Let’s turn to physics. Contemporary physics has radically transformed the way we look at space and time. The first idea to think about is that the universe isn’t infinite. That’s not to say that it has an edge – a two-dimensional analogy would be the surface of a sphere, which has a finite area but no ‘end’: the early explorers needn’t have worried about sailing too far and falling off the edge of the world. It’s now well accepted that the universe started some 13.5 billion years ago in the Big Bang - a ‘moment of creation’ which we can scarcely begin to comprehend - and has been expanding ever since, as astronomical evidence shows it to be. Simplistically, we tend to think of the universe expanding ‘into something’, starting from an infinitely dense point, from the Big Bang onwards – but there wasn’t a ‘something’ into which to expand, as space itself came into being at that moment. Moreover, so did time as we understand it – so it probably isn’t possible to speak of ‘before the Big Bang’, because there isn’t, or wasn’t, a ‘before’ to speak of.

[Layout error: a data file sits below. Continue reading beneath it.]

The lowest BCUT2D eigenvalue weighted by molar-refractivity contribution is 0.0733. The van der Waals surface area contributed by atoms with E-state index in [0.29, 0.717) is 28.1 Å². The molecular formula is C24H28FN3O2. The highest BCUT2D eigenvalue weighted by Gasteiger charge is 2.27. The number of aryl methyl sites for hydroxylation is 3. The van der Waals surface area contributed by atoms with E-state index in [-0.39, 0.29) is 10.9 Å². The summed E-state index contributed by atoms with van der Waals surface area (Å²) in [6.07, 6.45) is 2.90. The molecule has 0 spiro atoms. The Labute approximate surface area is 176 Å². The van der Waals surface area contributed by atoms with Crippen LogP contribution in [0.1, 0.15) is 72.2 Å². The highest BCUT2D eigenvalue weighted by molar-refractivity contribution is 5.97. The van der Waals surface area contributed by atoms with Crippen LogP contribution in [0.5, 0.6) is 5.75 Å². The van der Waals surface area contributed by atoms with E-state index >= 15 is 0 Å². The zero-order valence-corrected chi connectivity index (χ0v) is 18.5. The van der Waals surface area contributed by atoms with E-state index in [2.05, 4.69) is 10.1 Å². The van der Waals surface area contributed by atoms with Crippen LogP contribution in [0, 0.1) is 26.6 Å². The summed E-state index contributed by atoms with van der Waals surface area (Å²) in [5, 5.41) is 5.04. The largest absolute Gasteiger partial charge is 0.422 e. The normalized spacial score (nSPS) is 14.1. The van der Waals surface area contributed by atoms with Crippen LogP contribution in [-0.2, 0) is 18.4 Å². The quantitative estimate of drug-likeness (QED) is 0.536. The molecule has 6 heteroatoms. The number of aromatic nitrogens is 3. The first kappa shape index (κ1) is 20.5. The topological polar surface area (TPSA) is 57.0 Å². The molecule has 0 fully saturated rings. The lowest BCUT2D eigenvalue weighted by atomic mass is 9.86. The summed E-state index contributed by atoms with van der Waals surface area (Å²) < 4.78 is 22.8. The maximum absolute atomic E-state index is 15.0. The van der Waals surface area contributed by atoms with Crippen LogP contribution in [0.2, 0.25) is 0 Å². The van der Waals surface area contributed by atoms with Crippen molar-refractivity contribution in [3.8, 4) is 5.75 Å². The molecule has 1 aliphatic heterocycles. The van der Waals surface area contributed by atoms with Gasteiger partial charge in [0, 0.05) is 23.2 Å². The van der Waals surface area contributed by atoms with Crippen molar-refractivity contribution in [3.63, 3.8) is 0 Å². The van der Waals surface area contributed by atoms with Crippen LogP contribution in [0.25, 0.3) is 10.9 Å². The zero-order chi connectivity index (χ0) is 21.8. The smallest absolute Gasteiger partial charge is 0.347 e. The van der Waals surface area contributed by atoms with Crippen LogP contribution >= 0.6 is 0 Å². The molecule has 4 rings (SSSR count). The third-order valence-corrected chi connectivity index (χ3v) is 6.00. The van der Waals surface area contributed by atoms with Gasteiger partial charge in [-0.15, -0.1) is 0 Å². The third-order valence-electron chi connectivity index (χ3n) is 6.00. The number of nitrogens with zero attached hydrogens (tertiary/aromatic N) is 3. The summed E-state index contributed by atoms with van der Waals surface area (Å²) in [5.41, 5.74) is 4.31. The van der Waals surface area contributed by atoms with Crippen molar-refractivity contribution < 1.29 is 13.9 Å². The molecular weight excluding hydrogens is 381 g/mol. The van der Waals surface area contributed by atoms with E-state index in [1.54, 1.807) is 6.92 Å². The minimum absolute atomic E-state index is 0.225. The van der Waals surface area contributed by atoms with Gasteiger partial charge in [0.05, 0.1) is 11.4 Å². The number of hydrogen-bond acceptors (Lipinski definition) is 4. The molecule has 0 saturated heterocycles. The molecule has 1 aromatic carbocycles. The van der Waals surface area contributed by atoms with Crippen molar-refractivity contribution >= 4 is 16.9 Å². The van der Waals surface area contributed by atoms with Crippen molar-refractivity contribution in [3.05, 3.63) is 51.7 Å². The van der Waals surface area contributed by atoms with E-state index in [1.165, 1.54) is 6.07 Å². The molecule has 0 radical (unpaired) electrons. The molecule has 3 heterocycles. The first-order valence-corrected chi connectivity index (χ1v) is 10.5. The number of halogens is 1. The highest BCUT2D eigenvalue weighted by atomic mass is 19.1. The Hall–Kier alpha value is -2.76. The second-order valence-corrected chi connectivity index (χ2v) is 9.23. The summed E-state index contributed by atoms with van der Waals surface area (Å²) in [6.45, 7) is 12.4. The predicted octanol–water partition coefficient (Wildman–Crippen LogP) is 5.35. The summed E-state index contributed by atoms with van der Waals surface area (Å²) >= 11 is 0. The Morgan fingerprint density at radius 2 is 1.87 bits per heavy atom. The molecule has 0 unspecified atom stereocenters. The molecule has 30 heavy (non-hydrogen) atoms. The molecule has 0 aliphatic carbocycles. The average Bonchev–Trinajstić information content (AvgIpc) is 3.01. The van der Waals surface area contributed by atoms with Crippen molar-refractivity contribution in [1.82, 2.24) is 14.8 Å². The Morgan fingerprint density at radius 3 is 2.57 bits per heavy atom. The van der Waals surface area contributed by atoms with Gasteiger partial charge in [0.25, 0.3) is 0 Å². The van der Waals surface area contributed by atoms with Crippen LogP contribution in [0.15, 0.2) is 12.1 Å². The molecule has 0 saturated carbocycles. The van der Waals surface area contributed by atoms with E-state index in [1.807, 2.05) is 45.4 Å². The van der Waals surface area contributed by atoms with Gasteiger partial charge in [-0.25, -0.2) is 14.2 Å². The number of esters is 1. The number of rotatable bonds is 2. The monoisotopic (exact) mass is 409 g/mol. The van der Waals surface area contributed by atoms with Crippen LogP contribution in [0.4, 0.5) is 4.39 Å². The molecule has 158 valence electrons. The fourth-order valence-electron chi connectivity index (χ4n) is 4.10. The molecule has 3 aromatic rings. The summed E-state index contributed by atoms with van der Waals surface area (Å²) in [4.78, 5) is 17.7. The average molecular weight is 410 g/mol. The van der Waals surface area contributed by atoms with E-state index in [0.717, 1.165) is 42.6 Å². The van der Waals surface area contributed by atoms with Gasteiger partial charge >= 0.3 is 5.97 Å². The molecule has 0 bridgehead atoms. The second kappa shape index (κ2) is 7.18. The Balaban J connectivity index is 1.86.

Because we’re so governed by the passage of time, it’s hard to imagine a ‘beginning’ of time itself. The physicist and philosopher Paul Davies, who explores the search for the ultimate meaning of life in the light of physics, offers a helpful explanation in his book “The Mind of God”. He explains that in normal life, we think of space and time as quite different – but things aren’t so simple or so intuitive when we reach into the very small, where the effects of quantum physics become significant.
Now it’s a bit difficult to represent this on paper, so Davies takes it down to one dimension of space – a line. The line forms a circle, the one-dimensional analogue of our sphere or, in more dimensions, our finite universe. Imagine a circle that starts off infinitesimally small – a point – at the big bang, and then expands with time. Davies represents this by drawing a cone, with time increasing along the direction of the axis of the cone while its diameter represents space at a particular instant in time.